- Historic Sites
The Third Day at Gettysburg
First lieutenant on Brigadier General John Gibbon’s staff, at Gettysburg; later colonel of the 36th Wisconsin; killed at Cold Harbor.
December 1957 | Volume 9, Issue 1
[ The Parrotts mentioned by Haskell were rifled field pieces with heavy iron bands shrunk over the breach. For field artillery they came in 10-pound and 20-pound sizes—meaning that they fired shell of that weight, with a caliber of approximately three inches. The Napoleons mentioned in the following paragraph were brass smooth-bores of about 4.5 inches caliber; their range was much less than that of the Parrotts, but for close action they were extremely effective. Firing canister—which meant that they were loaded with tin cans full of round lead pellets—they were like sawedoff shotguns of stupendous size, and against closely-ranked infantry at ranges of 250 yards or less they were simply murderous .]
Eleven o’clock came. Not a sound of a gun or musket can be heard on all the field; the sky is bright, with only the white fleecy clouds floating over from the West. The July sun streams down its fire upon the bright iron of the muskets in stacks upon the crest, and the dazzling brass of the Napoleons. The army lolls and longs for the shade, of which some get a hand’s breadth, from a shelter tent stuck upon a ramrod. The silence and sultriness of a July noon are supreme.
Now it so happened that just about this time of day a very original and interesting thought occurred to Gen. Gibbon and several of his staff; that it would be a very good thing, and a very good time, to have something to eat. Of the absolute quality of what we had to eat, I could not pretend to judge, but I think an unprejudiced person would have said of the bread that it was good; so of the potatoes before they were boiled. Of the chickens he would have questioned their age, but they were large and in good running order. The toast was good, and the butter. General Hancock is of course invited to partake, and without delay we commence operations. We were just well at it when General Meade rode down to us from the line, accompanied by one of his staff, and by General Gibbon’s invitation, they dismounted and joined us. Fortunate to relate, there was enough cooked for us all, and from General Meade to the youngest second lieutenant we all had a most hearty and well relished dinner. Of the “past” we were “secure.” The Generals ate, and after, lighted cigars, and under the flickering shade of a very small tree, discoursed of the incidents of yesterday’s battle and of the probabilities of today.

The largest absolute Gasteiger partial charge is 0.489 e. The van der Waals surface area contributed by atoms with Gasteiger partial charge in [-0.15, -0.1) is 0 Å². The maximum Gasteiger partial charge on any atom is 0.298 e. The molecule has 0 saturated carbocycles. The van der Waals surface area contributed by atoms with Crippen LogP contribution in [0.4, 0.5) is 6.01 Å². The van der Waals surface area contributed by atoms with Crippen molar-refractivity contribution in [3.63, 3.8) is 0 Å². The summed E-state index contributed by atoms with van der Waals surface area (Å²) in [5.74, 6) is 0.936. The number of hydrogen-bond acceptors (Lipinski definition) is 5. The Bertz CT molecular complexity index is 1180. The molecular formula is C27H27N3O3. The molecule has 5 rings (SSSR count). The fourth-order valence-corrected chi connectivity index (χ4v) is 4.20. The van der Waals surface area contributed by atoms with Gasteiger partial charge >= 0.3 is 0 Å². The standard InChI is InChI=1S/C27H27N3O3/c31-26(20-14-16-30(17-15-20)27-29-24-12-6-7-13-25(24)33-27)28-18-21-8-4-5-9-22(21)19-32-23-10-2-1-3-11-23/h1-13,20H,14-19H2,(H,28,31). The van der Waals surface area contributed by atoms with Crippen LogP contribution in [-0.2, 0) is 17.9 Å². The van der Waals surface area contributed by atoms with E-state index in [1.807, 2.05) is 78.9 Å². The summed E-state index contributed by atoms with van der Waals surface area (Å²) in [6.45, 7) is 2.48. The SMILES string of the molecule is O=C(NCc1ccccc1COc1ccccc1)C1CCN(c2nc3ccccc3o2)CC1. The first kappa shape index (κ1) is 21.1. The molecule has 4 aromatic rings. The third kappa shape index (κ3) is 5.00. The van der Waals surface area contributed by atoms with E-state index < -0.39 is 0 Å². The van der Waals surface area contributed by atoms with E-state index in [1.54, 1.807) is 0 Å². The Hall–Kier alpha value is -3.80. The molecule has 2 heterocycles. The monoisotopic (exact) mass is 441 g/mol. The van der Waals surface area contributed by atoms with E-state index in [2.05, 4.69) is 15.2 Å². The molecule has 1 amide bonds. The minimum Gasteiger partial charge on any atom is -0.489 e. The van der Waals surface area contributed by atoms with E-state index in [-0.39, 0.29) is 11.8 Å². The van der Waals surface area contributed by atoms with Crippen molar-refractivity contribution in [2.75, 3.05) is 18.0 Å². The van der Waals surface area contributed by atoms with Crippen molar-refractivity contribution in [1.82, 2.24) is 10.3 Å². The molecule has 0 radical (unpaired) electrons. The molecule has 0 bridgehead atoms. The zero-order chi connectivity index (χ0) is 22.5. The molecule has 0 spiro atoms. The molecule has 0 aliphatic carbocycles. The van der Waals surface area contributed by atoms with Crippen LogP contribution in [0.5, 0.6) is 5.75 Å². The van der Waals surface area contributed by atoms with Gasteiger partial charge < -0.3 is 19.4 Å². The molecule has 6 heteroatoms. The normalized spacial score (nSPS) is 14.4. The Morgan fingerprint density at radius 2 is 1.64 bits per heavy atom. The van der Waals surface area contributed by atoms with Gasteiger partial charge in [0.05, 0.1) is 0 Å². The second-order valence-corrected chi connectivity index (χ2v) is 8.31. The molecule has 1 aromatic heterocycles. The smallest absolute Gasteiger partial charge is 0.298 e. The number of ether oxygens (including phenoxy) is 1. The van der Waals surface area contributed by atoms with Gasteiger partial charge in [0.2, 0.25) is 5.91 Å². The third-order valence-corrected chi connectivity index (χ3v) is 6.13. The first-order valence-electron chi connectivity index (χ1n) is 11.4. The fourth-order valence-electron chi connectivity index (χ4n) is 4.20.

And so the time passed on, each General now and then dispatching some order or message by an officer or orderly, until about half-past twelve, when all the Generals, one by one, first General Meade, rode off their several ways, and General Gibbon and his staff alone remained.
We dozed in the heat, and lolled upon the ground, with half-open eyes. Time was heavy and for want of something better to do, I yawned, and looked at my watch. It was five minutes before one o’clock. I returned my watch to its pocket, and thought possibly that I might go to sleep, and stretched myself upon the ground accordingly. My attitude and purpose were those of the General and the rest of the staff.
What sound was that? There was no mistaking it. The distinct sharp sound of one of the enemy’s guns, square over to the front, caused us to open our eyes and turn them in that direction, when we saw directly above the crest the smoke of the bursting shell, and heard its noise. In an instant, before a word was spoken, as if that was the signal gun for general work, loud, startling, booming, the report of gun after gun in rapid succession smote our ears and their shells plunged down and exploded all around us.
We sprang to our feet. In briefest time the whole Rebel line to the West was pouring out its thunder and its iron upon our devoted crest. The wildest confusion for a few moments obtained sway among us. The shells came bursting all about. The servants ran terror-stricken for dear life and disappeared. The horses, hitched to the trees or held by the slack hands of orderlies, neighed out in fright, and broke away and plunged riderless through the fields.
The General at the first had snatched his sword, and started on foot for the front. I called for my horse; nobody responded. I found him tied to a tree, near by, eating oats, with an air of the greatest composure, which under the circumstances, even then struck me as exceedingly ridiculous. He alone, of all beasts or men near was cool. I am not sure but that I learned a lesson then from a horse. General Gibbon’s groom has just mounted his horse and is starting to take the General’s horse to him, when the flying iron meets him and tears open his breast. He drops dead and the horses gallop away. No more than a minute since the first shot was fired, and I am mounted and riding after the General. The mighty din that now rises to heaven and shakes the earth is not all of it the voice of the rebellion; for our guns, the guardian lions of the crest, quick to awake when danger comes, have opened their fiery jaws and begun to roar.